GLYCOGEN SYNTHASE KINASE-3β INHIBITORS PROTECT AGAINST THE ORGAN INJURY AND DYSFUNCTION CAUSED BY HEMORRHAGE AND RESUSCITATION


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Abstract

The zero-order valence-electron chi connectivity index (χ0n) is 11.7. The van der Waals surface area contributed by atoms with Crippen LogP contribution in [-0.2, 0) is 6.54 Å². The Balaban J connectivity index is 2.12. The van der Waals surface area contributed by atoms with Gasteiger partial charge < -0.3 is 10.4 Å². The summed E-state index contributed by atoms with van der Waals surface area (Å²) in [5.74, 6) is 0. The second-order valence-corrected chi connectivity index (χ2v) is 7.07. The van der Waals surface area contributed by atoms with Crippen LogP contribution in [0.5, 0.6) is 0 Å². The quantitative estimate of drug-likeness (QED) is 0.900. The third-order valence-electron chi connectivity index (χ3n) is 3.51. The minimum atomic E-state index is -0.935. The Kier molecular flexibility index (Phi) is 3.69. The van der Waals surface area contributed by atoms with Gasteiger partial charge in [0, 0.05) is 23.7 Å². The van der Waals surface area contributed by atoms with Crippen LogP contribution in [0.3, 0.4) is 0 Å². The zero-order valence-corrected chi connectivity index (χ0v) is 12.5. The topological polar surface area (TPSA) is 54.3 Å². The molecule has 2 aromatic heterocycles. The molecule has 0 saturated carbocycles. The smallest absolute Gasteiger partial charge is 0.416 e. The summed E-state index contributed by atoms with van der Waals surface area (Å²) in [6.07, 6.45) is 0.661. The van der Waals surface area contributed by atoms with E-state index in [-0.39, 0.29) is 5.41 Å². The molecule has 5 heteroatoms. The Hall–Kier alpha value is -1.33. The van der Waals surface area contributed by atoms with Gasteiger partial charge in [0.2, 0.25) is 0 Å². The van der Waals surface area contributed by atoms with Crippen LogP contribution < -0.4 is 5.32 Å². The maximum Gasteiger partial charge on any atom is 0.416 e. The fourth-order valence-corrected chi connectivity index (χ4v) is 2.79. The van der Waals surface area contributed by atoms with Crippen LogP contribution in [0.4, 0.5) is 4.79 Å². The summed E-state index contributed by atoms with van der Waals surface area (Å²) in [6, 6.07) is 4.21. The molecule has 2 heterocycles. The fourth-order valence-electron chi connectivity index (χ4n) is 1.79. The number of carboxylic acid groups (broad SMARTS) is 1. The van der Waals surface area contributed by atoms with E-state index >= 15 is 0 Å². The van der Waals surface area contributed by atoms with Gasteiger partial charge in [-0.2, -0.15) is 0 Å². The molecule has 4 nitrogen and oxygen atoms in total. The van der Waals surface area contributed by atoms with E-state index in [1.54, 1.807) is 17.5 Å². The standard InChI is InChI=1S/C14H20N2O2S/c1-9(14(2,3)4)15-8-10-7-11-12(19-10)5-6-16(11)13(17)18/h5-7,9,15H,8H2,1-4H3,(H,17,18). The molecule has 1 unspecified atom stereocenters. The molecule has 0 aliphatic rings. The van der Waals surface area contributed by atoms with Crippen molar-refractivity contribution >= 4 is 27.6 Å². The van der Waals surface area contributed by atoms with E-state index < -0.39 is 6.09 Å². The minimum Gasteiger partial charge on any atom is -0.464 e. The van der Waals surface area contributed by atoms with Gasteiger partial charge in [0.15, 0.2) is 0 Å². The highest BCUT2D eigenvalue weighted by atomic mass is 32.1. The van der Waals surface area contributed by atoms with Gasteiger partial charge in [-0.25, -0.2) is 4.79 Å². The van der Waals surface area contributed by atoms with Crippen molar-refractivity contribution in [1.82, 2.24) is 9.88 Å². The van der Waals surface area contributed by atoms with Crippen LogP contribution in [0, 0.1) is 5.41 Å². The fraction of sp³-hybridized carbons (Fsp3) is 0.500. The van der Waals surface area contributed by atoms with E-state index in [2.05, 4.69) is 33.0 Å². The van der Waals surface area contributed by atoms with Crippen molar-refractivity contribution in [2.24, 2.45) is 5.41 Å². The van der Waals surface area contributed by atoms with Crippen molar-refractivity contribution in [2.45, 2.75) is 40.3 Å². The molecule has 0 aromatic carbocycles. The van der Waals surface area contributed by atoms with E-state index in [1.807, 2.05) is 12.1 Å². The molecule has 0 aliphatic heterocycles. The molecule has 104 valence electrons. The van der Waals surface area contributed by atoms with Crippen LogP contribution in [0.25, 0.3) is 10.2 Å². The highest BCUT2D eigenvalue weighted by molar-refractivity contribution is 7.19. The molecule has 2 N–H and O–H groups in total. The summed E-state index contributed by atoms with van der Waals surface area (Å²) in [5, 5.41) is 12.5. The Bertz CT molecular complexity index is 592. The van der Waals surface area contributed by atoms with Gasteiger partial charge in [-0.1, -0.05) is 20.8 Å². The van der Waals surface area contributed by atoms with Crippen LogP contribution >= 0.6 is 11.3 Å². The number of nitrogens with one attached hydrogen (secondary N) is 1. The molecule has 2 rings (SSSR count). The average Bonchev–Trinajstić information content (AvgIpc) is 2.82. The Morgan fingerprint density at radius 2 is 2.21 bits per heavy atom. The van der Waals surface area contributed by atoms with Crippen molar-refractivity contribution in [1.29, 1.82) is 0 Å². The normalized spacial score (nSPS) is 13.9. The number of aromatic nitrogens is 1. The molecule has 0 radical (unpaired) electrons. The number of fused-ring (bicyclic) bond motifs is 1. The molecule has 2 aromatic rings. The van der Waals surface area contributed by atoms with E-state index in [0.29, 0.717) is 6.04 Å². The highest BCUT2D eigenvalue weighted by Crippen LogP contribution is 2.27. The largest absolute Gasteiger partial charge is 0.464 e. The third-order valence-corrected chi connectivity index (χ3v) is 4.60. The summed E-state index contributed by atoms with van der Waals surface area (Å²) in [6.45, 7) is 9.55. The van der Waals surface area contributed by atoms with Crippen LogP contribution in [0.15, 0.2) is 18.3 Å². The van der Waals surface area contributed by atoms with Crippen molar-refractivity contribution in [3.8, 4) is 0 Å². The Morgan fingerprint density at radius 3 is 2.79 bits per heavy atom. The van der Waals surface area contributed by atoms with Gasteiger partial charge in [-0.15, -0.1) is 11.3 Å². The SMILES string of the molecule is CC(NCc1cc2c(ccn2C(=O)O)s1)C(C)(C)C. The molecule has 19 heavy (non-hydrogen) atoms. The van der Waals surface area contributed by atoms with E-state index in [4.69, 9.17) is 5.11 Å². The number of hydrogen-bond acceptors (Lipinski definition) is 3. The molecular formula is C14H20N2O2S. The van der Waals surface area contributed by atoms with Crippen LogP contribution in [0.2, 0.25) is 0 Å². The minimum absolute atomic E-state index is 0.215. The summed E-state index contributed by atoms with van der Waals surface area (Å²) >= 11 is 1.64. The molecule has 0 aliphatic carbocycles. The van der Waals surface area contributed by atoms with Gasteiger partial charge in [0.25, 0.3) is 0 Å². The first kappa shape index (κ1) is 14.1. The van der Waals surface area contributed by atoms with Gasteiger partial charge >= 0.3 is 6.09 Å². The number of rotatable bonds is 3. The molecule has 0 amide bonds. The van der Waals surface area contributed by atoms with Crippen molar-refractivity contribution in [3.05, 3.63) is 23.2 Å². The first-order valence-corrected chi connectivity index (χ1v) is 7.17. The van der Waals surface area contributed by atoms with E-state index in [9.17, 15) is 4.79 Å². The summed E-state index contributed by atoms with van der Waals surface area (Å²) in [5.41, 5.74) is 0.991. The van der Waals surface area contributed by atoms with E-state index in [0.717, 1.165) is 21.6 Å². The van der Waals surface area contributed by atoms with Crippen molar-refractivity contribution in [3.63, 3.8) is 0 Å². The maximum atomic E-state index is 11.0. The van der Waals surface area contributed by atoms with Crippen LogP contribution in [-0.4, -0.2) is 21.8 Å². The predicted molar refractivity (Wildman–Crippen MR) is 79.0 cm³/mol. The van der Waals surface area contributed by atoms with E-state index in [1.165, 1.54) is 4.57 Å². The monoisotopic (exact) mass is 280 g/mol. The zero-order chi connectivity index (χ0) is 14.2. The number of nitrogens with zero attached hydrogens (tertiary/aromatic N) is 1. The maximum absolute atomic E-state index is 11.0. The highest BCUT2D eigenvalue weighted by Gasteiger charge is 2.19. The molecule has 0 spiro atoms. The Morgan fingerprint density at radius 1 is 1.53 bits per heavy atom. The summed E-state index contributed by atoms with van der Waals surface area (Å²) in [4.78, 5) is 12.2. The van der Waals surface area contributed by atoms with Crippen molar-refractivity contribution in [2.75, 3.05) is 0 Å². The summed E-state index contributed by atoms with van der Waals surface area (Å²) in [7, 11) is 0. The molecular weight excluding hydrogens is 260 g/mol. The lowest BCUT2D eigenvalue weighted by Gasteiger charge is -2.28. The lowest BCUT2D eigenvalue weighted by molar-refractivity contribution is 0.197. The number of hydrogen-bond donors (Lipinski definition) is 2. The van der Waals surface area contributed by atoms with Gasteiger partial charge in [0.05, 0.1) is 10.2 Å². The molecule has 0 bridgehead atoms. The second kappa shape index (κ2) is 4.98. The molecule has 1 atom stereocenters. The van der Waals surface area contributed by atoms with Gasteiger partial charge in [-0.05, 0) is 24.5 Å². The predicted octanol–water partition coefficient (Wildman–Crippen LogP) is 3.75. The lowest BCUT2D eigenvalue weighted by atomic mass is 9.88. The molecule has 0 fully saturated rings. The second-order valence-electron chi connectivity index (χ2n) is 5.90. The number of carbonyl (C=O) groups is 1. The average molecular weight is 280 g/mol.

Glycogen synthase kinase 3β (GSK-3β) is a serine/threonine protein kinase that has recently emerged as a key regulatory switch in the modulation of the inflammatory response. Dysregulation of GSK-3β has been implicated in the pathogenesis of several diseases including sepsis. Here we investigate the effects of 2 chemically distinct inhibitors of GSK-3β, TDZD-8 and SB216763, on the circulatory failure and the organ injury and dysfunction associated with hemorrhagic shock. Male Wistar rats were subjected to hemorrhage (sufficient to lower mean arterial blood pressure to 35 mmHg for 90 min) and subsequently resuscitated with shed blood for 4 h. Hemorrhage and resuscitation resulted in an increase in serum levels of (a) creatinine and, hence, renal dysfunction, and (b) alanine aminotransferase and aspartate aminotransferase and, hence, hepatic injury. Treatment of rats with either TDZD-8 (1 mg/kg, i.v.) or SB216763 (0.6 mg/kg, i.v.) 5 min before resuscitation abolished the renal dysfunction and liver injury caused by hemorrhagic shock. In addition, TDZD-8, but not SB216763, attenuated the increase caused by hemorrhage and resuscitation in plasma levels of the proinflammatory cytokine interleukin 6 and also of the anti-inflammatory cytokine interleukin 10. Neither of the GSK-3β inhibitors however affected the delayed fall in blood pressure caused by hemorrhagic shock. Thus, we propose that inhibition of GSK-3β may represent a novel therapeutic approach in the therapy of hemorrhagic shock.

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